Cyprien Katsaris, a loyal and passionate interpreter of Grieg since the very beginning of his career, here offers us some of the composer’s masterpieces, most of them live recordings, in particular the celebrated Piano Concerto in A minor, played by Cyprien with the Grosses Rundfunkorchester Leipzig at Jena in Germany with Horst Neumann conducting. This is followed by Morning Mood, op. 46 no. 1 from Peer Gynt – another composition that contributed to Grieg’s enormous popularity – recorded in the Herkulessaal in Munich in 1983, then Impressions, op. 73 no. 5 (Homage to Chopin), recorded in Tallinn, Estonia at the “Klaver” Festival in 1998. This music from the heart, sincerity itself, is steeped in a very particular ambiance, such as we find in the eighteen Lyric Pieces (Grieg wrote 66 in all) offered in this recording: the sweet Arietta op. 12/1, the first piece in the cycle, nostalgically answered by Remembrances op. 71/7 which brings the collection full circle; the Norwegian Dance op. 47/4, a frenzied Halling, and the mischievous Dance of the Dwarves op. 54/3; the airy freshness of Butterfly op. 43/1, with its Schumannesque scoring, and the simple descriptiveness of Little Bird op. 43/4. Among these oft-neglected works, eleven of the Lyric Pieces were recorded in the composer’s home town, at a recital at the Bergen Festival in 1986.
This double CD issued in the series “Cyprien Katsaris Archives”, presents in their entirety Scriabin’s dances, recorded in 1977. The eminently personal subtlety of Katsaris’ playing and the poetic power of his interpretation render full justice to the art of this great composer. Indeed, his soaring virtuosity, feeling for polyphony and the colours he conjures from the instrument enable Katsaris to envelop the listener in Scriabin’s particular musical universe, with its original, complex signature and rich sonority. Sharing Scriabin’s natural descendancy from the pianists of the 19th century and something too of his affinity for spirituality, Katsaris proves his particular aptitude for expressing the musical and philosophical ideals of this composer and to illumine the inexpressible to which only music can give utterance.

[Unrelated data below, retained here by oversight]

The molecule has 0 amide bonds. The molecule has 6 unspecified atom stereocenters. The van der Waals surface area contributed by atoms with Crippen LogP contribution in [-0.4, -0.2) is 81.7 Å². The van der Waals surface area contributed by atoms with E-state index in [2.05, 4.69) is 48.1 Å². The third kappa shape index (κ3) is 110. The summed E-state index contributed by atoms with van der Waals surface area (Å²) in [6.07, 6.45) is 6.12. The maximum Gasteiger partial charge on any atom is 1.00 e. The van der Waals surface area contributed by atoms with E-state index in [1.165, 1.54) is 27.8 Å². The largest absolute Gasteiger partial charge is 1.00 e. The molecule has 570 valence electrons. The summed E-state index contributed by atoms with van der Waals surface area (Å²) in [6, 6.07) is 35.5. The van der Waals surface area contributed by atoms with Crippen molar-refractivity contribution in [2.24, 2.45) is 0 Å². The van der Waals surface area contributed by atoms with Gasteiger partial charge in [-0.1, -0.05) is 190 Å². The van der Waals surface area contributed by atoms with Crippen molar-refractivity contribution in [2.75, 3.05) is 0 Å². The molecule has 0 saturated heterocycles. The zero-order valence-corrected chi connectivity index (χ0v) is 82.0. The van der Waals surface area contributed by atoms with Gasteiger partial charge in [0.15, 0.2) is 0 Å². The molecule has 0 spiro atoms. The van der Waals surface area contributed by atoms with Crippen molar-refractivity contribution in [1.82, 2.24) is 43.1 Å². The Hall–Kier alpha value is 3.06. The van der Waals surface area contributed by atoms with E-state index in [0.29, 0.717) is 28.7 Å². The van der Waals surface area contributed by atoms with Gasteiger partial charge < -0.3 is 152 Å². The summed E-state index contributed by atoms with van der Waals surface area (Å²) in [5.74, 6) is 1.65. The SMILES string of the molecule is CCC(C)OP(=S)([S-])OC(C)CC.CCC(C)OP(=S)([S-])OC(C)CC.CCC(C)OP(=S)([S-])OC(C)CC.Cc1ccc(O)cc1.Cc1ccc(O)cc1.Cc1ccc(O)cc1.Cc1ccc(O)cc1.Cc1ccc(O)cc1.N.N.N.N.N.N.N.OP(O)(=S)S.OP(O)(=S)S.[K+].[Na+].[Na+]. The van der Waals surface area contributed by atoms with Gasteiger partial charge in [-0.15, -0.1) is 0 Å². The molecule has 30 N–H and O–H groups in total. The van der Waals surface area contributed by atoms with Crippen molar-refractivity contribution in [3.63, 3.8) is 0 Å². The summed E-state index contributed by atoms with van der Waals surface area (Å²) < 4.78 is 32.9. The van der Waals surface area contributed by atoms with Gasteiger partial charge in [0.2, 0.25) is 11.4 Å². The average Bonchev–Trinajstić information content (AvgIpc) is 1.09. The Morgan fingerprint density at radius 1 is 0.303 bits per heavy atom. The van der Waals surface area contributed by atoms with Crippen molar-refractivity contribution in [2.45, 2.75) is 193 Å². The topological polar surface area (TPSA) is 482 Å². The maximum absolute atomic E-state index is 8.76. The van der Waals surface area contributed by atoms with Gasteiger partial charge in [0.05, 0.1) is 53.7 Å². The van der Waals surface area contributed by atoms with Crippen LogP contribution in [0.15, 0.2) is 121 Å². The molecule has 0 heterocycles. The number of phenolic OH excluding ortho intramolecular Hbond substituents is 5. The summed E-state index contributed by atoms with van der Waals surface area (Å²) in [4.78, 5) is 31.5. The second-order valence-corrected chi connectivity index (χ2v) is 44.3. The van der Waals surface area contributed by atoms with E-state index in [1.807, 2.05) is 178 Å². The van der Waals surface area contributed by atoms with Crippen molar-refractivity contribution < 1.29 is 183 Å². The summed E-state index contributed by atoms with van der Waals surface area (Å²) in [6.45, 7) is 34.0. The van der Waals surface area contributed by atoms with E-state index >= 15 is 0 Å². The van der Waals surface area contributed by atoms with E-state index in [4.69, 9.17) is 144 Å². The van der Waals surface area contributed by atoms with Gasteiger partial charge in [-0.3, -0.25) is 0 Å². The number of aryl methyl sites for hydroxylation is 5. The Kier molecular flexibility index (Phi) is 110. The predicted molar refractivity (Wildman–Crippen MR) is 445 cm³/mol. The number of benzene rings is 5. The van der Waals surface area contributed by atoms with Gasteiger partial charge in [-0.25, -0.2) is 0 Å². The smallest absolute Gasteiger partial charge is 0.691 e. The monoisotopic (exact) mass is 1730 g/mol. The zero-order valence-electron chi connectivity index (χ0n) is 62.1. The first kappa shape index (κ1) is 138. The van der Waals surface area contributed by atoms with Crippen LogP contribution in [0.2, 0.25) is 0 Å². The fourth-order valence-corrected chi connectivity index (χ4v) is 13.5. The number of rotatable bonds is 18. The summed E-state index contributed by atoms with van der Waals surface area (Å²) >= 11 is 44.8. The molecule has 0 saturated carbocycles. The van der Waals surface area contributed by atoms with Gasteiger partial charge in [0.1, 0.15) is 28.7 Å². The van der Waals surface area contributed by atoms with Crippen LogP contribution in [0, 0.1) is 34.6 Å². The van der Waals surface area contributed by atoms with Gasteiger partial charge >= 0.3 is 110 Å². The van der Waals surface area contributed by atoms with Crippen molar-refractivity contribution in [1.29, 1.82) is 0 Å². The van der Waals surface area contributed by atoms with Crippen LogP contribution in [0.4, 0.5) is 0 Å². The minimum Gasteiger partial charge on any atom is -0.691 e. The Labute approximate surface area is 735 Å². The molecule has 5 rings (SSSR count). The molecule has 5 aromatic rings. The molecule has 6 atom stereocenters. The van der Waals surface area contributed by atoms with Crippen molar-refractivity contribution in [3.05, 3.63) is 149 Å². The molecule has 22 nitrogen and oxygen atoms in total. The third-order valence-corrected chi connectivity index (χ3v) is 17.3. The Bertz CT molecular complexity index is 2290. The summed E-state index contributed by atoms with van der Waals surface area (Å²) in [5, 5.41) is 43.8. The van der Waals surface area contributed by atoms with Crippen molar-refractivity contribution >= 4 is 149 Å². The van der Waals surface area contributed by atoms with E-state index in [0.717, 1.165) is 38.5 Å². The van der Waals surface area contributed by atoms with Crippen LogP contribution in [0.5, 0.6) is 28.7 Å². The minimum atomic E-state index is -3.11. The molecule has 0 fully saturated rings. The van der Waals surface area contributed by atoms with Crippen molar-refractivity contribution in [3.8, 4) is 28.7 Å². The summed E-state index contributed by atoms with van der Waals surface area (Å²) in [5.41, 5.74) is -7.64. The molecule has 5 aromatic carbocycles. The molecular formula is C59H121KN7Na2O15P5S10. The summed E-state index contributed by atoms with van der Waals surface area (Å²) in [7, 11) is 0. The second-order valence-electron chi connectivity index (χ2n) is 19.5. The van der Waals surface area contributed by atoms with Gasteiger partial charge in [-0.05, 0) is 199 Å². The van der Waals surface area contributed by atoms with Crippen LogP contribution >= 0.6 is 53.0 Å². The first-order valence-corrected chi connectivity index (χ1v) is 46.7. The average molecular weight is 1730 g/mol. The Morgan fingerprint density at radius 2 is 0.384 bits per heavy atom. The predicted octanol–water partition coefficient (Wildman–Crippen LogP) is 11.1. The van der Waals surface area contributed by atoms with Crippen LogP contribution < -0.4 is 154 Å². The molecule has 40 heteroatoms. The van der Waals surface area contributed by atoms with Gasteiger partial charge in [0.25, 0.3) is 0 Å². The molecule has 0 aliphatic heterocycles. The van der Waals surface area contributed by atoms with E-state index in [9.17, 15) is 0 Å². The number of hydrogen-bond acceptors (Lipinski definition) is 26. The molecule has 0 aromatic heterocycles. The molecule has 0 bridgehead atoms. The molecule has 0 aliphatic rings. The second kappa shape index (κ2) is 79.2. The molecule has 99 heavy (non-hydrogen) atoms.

This double CD presents a good opportunity to discover the symphonic works of the world-famous Greek composer Mikis Theodorakis (*1925), a living legend in his own country. It contains the Suite no. 1 for Piano and Orchestra and the Piano Concerto, written in the fifties, when Theodorakis was still at the Paris Conservatoire, and the Symphony no. 2, “The Song of the Earth” (based on Suite no. 1 and the ballet Antigone), which marks the composer’s return to his symphonic writing, after 20 years of struggle and suffering for his country and his people.
Discover the first studio recording on CD of this landmark Symphony no. 2 and the fascinating Suite and Concerto, in unique recordings, made in 1982 on the occasion of performances at the Echternach International Festival (Luxembourg) and in Antwerp. Theodorakis himself conducts the RTL Symphony Orchestra, and Cyprien Katsaris demonstrates in all three works his legendary virtuosity and unsurpassed artistry.
"I have been lucky enough to work closely with Cyprien Katsaris on several European tours, during which we performed three of my works for piano and orchestra: the Suite no. 1, the Concerto and the Second Symphony. So I have no hesitation in claiming that as a musician and a pianist, he is a unique phenomenon, both on account of his astonishing, I would even say superhuman, technique and his faultless musicianship. For this reason, I consider myself to have been privileged to hear my works interpreted by Katsaris and moreover, to have experienced, every time I conducted him, a profound emotion and perfect aesthetic sense."
This issue affords an opportunity to hear Cyprien Katsaris performing in the 1970 International Tchaikovsky Competition. Created in 1958 during the Cold War, this prestigious concours was seen as the embodiment of the cultural superiority of the USSR, galvanised by the technological triumph of the Sputnik space launch a few weeks before. This programme illustrates the manifold aspects of Cyprien Katsaris’ personality at the age of 19. This recording allows us, like members of the jury – chaired on that occasion by Emil Gilels – or as simple spectators, to appreciate the young candidate’s interpretations. The works here include the brilliant, vigorous Toccata of the Estonian composer Jaan Rääts, which was the compulsory piece for all candidates, along with the final Prelude and Fugue of Dimitry Shostakovich, a composer rarely found in Cyprien Katsaris’ repertoire.